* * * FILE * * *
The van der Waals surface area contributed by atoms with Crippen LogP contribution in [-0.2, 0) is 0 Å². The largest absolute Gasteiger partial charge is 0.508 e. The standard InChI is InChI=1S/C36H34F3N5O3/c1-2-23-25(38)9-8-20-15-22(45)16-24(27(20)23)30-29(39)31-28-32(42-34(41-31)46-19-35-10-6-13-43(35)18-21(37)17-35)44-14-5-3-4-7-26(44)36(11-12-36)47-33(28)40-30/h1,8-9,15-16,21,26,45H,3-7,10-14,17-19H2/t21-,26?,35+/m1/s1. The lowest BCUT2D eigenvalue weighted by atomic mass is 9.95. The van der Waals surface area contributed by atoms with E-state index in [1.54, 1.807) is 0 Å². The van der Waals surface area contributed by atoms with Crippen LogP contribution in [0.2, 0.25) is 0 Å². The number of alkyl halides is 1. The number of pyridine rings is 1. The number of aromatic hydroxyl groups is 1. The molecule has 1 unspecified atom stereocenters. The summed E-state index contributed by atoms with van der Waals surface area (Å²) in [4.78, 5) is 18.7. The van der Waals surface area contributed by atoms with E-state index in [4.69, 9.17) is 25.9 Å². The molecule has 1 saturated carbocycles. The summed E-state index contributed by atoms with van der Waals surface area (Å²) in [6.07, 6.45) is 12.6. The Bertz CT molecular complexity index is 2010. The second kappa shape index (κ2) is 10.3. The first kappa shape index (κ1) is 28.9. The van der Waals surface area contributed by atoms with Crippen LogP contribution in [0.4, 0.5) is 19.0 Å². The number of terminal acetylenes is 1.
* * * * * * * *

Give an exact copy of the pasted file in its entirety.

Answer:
The van der Waals surface area contributed by atoms with Crippen LogP contribution in [-0.2, 0) is 0 Å². The largest absolute Gasteiger partial charge is 0.508 e. The standard InChI is InChI=1S/C36H34F3N5O3/c1-2-23-25(38)9-8-20-15-22(45)16-24(27(20)23)30-29(39)31-28-32(42-34(41-31)46-19-35-10-6-13-43(35)18-21(37)17-35)44-14-5-3-4-7-26(44)36(11-12-36)47-33(28)40-30/h1,8-9,15-16,21,26,45H,3-7,10-14,17-19H2/t21-,26?,35+/m1/s1. The lowest BCUT2D eigenvalue weighted by atomic mass is 9.95. The van der Waals surface area contributed by atoms with E-state index in [1.54, 1.807) is 0 Å². The van der Waals surface area contributed by atoms with Crippen LogP contribution in [0.2, 0.25) is 0 Å². The number of alkyl halides is 1. The number of pyridine rings is 1. The number of aromatic hydroxyl groups is 1. The molecule has 1 unspecified atom stereocenters. The summed E-state index contributed by atoms with van der Waals surface area (Å²) in [4.78, 5) is 18.7. The van der Waals surface area contributed by atoms with E-state index in [4.69, 9.17) is 25.9 Å². The molecule has 1 saturated carbocycles. The summed E-state index contributed by atoms with van der Waals surface area (Å²) in [6.07, 6.45) is 12.6. The Bertz CT molecular complexity index is 2010. The second kappa shape index (κ2) is 10.3. The first kappa shape index (κ1) is 28.9. The van der Waals surface area contributed by atoms with Crippen LogP contribution in [0.4, 0.5) is 19.0 Å². The number of terminal acetylenes is 1.